All five of the upgraded Alesco and Trapeza bonds were previously downgraded on July 13, 2010.

When you analyze ratings migrations, you notice raters have a tendency to inflate the initial ratings on new structures (the “Type I” error). When things go wrong, rating agencies then tend to exaggerate their downgrades to avoid being caught looking foolish when AAA or AA securities default. But they then run the second risk, which is seldom monitored or advertised, of the “Type II” error – the rating too low of a security that pays off in full. Both of these errors have the potential to be damaging to investors: investors get insufficient coupon reward for taking outsized risks at the beginning, and then they pay too much, in ratings-based margin, for holding under-rated bonds after the magnified downgrades.

We felt we had noticed the exaggeration of downgrades for at least some TruPS CDO bonds. We expect certain of the bonds that have been downgraded, to as low as CCC, to pay off in full. We therefore called for upgrades, of at least certain of these bonds, after noticing a growing disconnect between the actual asset-level performance of TruPS CDOs and the ratings performance of the asset class.

Upgrading bonds is a good thing for TruPS CDO investors: it may provide the support needed to mark them up, or to reduce capital reserves (or margin) held against them. In the best case, for bonds expected to ultimately pay out in full, the upgrade provides “leverage” for small bank managers to justify holding these securities at par in hold-to-maturity accounts; or to combat regulatory pressure to mark them to fair value based on an OTTI write-down.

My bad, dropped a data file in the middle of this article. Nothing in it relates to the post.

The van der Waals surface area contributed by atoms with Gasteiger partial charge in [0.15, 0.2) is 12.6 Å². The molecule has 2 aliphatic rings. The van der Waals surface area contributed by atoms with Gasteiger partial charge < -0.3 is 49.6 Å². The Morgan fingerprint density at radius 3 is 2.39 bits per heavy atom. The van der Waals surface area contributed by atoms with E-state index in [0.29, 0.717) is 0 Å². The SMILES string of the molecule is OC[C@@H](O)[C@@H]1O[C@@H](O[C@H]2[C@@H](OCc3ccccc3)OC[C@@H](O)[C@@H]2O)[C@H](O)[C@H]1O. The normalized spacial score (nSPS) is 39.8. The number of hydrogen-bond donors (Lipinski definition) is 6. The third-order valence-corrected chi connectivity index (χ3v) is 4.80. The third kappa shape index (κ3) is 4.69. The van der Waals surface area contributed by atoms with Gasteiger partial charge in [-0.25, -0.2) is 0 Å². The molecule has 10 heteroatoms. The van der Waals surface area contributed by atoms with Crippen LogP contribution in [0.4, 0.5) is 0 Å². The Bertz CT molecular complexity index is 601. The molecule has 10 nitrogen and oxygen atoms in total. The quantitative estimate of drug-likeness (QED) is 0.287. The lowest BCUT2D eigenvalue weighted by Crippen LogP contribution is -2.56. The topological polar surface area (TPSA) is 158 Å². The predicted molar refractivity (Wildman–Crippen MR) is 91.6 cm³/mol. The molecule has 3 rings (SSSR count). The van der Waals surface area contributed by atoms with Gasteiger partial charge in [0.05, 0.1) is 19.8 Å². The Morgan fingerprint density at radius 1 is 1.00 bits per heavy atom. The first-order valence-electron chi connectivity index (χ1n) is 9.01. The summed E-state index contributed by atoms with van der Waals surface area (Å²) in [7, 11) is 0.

While Moody’s upgrading intentions are a healthy sign, they do not always precipitate a similar response from the other rating agencies in the short term:

- The upgrades are due, in no small part, to the generation of excess spread by the underlying assets. Fitch, for one, does not model these structures and so by definition cannot adequately capture, in their ratings, the effects of this excess spread. It may thus be reasonable to expect Fitch’s TruPS CDO ratings to linger in this regard, until they ultimately follow the direction of the other rating agencies. (To be fair to Fitch, Fitch did in its September review retroactively upgrade a single tranche when Fitch saw the tranche was being paid down – but it also downgraded seven tranches and affirmed the ratings of 488 tranches. The A2 tranche of PreTSL 8 was upgraded, wait for it, from CC to B, less than one year after it was downgraded from B to CC. The bond was originally rated AAA by Fitch.)

- Rating agencies also, understandably, have a natural tendency to want to avoid flip-flopping on their ratings. The CLO downgrade-turn-upgrades within a year have caused the raters significant embarrassment. How will they look if, so soon after downgrading these 30 year TruPS CDOS, they then re-upgrade them? The market may be led to believe that the raters’ economic models hold little predictive content.

Trading in TruPS CDOs presents serious money-making opportunities, heightened somewhat by the ratings arbitrage available: for example, the recently upgraded A1A tranche of Trapeza VI is now rated Aa3 by Moody's, A by Fitch, while rated CCC+ by S&P. This dynamic should also provide holders with all the encouragement they need to examine the “true” flow of funds of their TruPS CDOs, rather than relying purely on their ratings (and succumbing to associated regulatory pressure to boost reserves).